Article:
French Book Mark-decoding


I translated this bookmark from an English bookmark I saw a few months ago.  I wish I could credit the teacher who made the original. Teaching students how to use a bookmark really helps them to learn how to care for books . I like to change bookmarks regularly so that I am always setting new purposes for reading. This bookmark is for decoding.

Once the strategies have been taught it is a very useful tool for silent reading as well as take home reading. Colour copies ( two to a sheet) are worth printing at staples and laminating. The English translation could be on the back for the take home reading .

Remember this is only for the VISIBLE side of reading. Don’t forget that important invisible side-comprehension!!!

Sentence Tips Phase 4 PWIM/MIMI


Sentence Tips

  •  Talk about the picture for several days before shaking out words.
  • Do many read alouds to add interest and information.
  • Model sentences with alternate sentences starters and punctuation(read aloud from mentor text and model your own)
  • Build an anchor chart before you shake out sentences-brainstorm what they see-get as many ideas as you can

Our Photo Study

 

 

  • What is in the photo
  • details
  •   Verbs in the photo
  • When is this happening

 Shake out

  • Print each sentence on chart paper as the students are watching.
  •   Print big enough so that everyone can see.
  • Number each sentence.
  •  Write the student name at the end of each sentence in a smaller font.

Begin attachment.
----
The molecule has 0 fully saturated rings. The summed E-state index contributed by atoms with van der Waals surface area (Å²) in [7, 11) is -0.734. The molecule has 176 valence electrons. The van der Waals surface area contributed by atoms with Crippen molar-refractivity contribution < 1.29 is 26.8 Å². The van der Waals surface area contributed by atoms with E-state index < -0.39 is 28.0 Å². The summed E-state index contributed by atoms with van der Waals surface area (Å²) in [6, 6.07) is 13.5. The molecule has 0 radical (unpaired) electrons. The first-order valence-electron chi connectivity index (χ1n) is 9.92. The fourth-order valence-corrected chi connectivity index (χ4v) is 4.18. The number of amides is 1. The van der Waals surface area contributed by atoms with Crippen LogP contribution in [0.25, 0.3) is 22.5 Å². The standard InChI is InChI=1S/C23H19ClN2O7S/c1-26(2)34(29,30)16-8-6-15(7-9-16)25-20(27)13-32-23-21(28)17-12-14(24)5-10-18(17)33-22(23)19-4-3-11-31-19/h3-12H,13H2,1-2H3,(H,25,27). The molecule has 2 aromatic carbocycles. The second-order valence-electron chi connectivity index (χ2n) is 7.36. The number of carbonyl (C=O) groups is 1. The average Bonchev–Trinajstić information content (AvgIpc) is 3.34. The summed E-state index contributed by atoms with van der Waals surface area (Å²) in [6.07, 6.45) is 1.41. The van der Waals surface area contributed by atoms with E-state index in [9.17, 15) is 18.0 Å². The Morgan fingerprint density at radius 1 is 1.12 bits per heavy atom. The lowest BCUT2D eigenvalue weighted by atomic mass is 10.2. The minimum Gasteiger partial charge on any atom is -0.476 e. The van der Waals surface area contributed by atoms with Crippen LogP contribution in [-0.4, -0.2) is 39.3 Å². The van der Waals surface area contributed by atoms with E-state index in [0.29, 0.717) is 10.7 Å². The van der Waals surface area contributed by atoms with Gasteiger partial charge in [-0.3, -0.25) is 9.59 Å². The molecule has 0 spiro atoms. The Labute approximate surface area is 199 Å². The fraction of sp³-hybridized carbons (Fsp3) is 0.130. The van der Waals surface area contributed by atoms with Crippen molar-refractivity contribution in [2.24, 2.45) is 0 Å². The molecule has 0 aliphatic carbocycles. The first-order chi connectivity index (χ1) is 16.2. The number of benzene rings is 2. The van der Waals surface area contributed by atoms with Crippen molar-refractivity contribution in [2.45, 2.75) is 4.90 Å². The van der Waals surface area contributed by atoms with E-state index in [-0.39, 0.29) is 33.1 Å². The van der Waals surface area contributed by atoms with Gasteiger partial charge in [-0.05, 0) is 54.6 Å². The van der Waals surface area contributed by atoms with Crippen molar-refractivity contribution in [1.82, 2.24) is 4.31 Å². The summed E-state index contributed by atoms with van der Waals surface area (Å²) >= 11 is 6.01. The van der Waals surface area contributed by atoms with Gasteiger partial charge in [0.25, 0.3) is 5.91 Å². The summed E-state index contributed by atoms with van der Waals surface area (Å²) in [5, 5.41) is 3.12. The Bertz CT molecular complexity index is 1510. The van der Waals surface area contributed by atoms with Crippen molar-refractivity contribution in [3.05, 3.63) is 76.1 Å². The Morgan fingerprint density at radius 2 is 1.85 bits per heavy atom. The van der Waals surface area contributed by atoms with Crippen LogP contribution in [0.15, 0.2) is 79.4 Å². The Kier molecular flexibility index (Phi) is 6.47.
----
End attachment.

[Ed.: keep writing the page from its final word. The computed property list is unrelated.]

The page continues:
1. The little boy is wearing a plaid shirt.       Brian( I can’t make it smaller!)

  • Alternate the colour of each sentence with different coloured markers.
  •  Dig a little deeper for meatier sentences by asking  questions such as  where, how,… I.e. I see a man. Where is the man? What is he doing? What is he wearing?  Use the anchor chart you built together to help you.
  • Don’t accept grammatical errors-be kind “sometimes we say that but when we write we say…”
  •  Type up the sentences with names and numbers. Make sure the names are not the same size as the sentence. Each student should get a copy.
  • Identify each student set by having the student print their name or initials or number or colour on the back.
  •  Store the sentences in a location that is easy to access.
  •  Use your sorting mat when classifying
  • After several days of classifying brainstorm possible categories for paragraph writing

LGC 2012

Teaching Questioning in Kindergarten